Where you see the biggest change drivers already in play are in some of the select application software firms. These companies are creating mobile applications that are way more than a re-platforming or porting of a traditional book of record application to new form factor. The best new mobile apps are designed anew, not just for the smaller form factor, but for a different kind of user with different wants and limitations.  The modern mobile user wants something “designed” not “programmed.”  Likewise, they want something “designed” for their on-the-go lifestyle and mobile devices – they don’t want “ported” applications. These differences are monstrous.

First needed skill: Design apps to maximize the user experience

Infor, the New York City-based application software vendor, is continuing the reinvention of its application software. They hired a number on non-IT people with major design chops from Madison Avenue, fashion and other disciplines to create new applications that are visually appealing and compelling to use. Tell the truth, when was the last time you felt your ERP software’s input screens were visually appealing or compelling to use? Probably never!

Now IT must have the discerning eye of an artiste. IT must create "experiences" for their systems’ users.

In the mobile world, software designers need to develop smaller apps that are (and I know this sounds cliché) actually easy-to-use. Apps should be brainless to operate successfully. This is actually quite a difficult task as it involves more than usability measurements. The best designers look at color palettes and debate things like how well a color-blind person will do with these screens. The best designers fight with the internal IT people who want to put every function and feature on a screen when most users need only to complete 4-5 fields. This new kind of design requires an attention to details that haven’t been taught to several generations of IT pros.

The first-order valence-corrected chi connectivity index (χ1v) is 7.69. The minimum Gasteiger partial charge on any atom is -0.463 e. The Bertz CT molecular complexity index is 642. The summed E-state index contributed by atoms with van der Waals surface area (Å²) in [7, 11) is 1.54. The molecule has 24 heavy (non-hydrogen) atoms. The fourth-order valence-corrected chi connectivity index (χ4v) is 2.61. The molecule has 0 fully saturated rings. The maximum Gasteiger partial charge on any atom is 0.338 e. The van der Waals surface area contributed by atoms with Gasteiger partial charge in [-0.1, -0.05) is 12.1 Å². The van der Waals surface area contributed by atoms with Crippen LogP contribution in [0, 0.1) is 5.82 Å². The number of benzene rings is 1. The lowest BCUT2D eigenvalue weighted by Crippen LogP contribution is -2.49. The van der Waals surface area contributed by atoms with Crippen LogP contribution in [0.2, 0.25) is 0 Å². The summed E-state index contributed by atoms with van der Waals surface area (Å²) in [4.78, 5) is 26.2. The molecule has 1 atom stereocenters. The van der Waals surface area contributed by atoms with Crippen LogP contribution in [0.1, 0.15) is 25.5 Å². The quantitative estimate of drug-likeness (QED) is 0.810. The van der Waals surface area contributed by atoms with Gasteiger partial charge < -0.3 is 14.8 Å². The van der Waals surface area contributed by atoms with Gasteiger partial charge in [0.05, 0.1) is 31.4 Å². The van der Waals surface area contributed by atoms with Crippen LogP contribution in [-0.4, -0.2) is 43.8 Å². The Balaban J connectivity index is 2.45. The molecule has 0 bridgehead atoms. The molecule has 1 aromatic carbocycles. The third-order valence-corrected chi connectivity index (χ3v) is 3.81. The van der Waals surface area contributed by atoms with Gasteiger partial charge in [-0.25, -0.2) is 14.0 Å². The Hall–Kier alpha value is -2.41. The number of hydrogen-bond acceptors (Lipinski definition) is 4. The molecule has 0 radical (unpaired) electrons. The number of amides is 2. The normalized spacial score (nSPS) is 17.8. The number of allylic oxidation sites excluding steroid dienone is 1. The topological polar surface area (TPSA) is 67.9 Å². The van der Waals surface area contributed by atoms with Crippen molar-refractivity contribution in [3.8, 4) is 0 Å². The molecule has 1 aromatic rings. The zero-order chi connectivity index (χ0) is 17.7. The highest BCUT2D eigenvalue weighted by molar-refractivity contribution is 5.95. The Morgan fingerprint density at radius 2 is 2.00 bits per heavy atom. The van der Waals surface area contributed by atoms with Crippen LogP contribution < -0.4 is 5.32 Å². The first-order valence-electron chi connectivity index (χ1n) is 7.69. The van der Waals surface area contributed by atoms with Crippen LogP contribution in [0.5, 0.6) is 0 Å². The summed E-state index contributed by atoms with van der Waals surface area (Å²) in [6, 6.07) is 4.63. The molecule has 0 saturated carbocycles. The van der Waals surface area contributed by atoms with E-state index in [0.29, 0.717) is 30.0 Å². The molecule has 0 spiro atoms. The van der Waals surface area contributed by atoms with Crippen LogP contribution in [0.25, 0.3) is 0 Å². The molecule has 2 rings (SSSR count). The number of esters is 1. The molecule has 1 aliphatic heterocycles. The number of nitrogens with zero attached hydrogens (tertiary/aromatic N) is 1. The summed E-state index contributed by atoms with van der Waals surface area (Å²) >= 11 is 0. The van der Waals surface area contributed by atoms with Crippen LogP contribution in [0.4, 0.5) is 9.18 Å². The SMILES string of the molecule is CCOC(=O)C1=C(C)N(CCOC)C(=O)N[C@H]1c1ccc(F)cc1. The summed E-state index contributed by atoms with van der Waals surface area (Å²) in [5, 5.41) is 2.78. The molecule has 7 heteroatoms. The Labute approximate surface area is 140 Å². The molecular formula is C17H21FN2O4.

Great design skills and an "eye" for design are often skills that don’t spring forth from nested if/then code statements. Great design is often like great art: you know it when you see it. "Seeing" great input screens or reports were never something I was taught when I was a programmer. If you think a data-laden, 93-column spreadsheet is a work of art, I’d be willing to bet most users would disagree. In fact, I don’t know how you "see" a 93-column anything on today’s mobile devices anyway.

IT is moving away from a time where we felt compelled to put in every feature, function, data element, etc. into every report, screen, etc.  No, now IT must have the discerning eye of an artiste. IT must create "experiences" for their systems’ users. Users want something more than rows and columns of numbers. They want a visceral, compelling, highly communicative user experience.

I suspect most IT shops have little of this skill in-house.

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Copyright 2014 - TechVentive, Inc.


Second needed skill: An intimate knowledge of how the human mind works, feels and thinks

Look at the vendors developing analytic and e-commerce applications. They’re spending fortunes on people with outstanding social science backgrounds. They’re hiring behavioral scientists, sociologists, psychologists and more. They need these people to help their technology-savvy IT folks develop apps that work with the humans who use them and not work against them.

Think about it: Could your IT shop figure out “Why do so many shoppers on our e-tail site abandon their shopping carts just before checkout?” Would they know what the probable root causes could be? Would they know how to collect this information?

Like in any great systems development effort, wouldn’t you want to bring in the real subject matter experts for this?